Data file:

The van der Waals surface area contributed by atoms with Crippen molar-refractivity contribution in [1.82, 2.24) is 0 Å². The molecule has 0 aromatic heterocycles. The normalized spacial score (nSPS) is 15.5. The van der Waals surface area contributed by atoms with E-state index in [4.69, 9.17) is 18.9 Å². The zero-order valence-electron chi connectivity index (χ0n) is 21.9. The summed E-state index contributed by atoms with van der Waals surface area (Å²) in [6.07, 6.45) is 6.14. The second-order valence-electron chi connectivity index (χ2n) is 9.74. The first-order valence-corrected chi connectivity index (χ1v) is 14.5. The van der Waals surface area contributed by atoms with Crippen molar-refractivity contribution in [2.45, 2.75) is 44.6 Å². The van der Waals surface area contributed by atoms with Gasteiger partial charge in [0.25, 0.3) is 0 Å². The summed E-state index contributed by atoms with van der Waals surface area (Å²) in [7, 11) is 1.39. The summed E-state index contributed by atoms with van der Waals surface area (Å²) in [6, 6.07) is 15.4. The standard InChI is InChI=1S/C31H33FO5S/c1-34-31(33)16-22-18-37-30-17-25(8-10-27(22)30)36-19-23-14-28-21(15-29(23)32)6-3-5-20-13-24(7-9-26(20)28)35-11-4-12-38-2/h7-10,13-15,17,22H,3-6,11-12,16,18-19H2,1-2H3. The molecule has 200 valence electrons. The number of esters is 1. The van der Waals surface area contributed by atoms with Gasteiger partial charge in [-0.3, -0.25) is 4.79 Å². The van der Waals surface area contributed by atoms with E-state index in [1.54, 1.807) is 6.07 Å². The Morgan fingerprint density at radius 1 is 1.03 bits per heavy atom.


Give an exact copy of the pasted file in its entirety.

The van der Waals surface area contributed by atoms with Crippen molar-refractivity contribution in [1.82, 2.24) is 0 Å². The molecule has 0 aromatic heterocycles. The normalized spacial score (nSPS) is 15.5. The van der Waals surface area contributed by atoms with E-state index in [4.69, 9.17) is 18.9 Å². The zero-order valence-electron chi connectivity index (χ0n) is 21.9. The summed E-state index contributed by atoms with van der Waals surface area (Å²) in [6.07, 6.45) is 6.14. The second-order valence-electron chi connectivity index (χ2n) is 9.74. The first-order valence-corrected chi connectivity index (χ1v) is 14.5. The van der Waals surface area contributed by atoms with Crippen molar-refractivity contribution in [2.45, 2.75) is 44.6 Å². The van der Waals surface area contributed by atoms with Gasteiger partial charge in [0.25, 0.3) is 0 Å². The summed E-state index contributed by atoms with van der Waals surface area (Å²) in [7, 11) is 1.39. The summed E-state index contributed by atoms with van der Waals surface area (Å²) in [6, 6.07) is 15.4. The standard InChI is InChI=1S/C31H33FO5S/c1-34-31(33)16-22-18-37-30-17-25(8-10-27(22)30)36-19-23-14-28-21(15-29(23)32)6-3-5-20-13-24(7-9-26(20)28)35-11-4-12-38-2/h7-10,13-15,17,22H,3-6,11-12,16,18-19H2,1-2H3. The molecule has 200 valence electrons. The number of esters is 1. The van der Waals surface area contributed by atoms with Gasteiger partial charge in [-0.3, -0.25) is 4.79 Å². The van der Waals surface area contributed by atoms with E-state index in [1.54, 1.807) is 6.07 Å². The Morgan fingerprint density at radius 1 is 1.03 bits per heavy atom.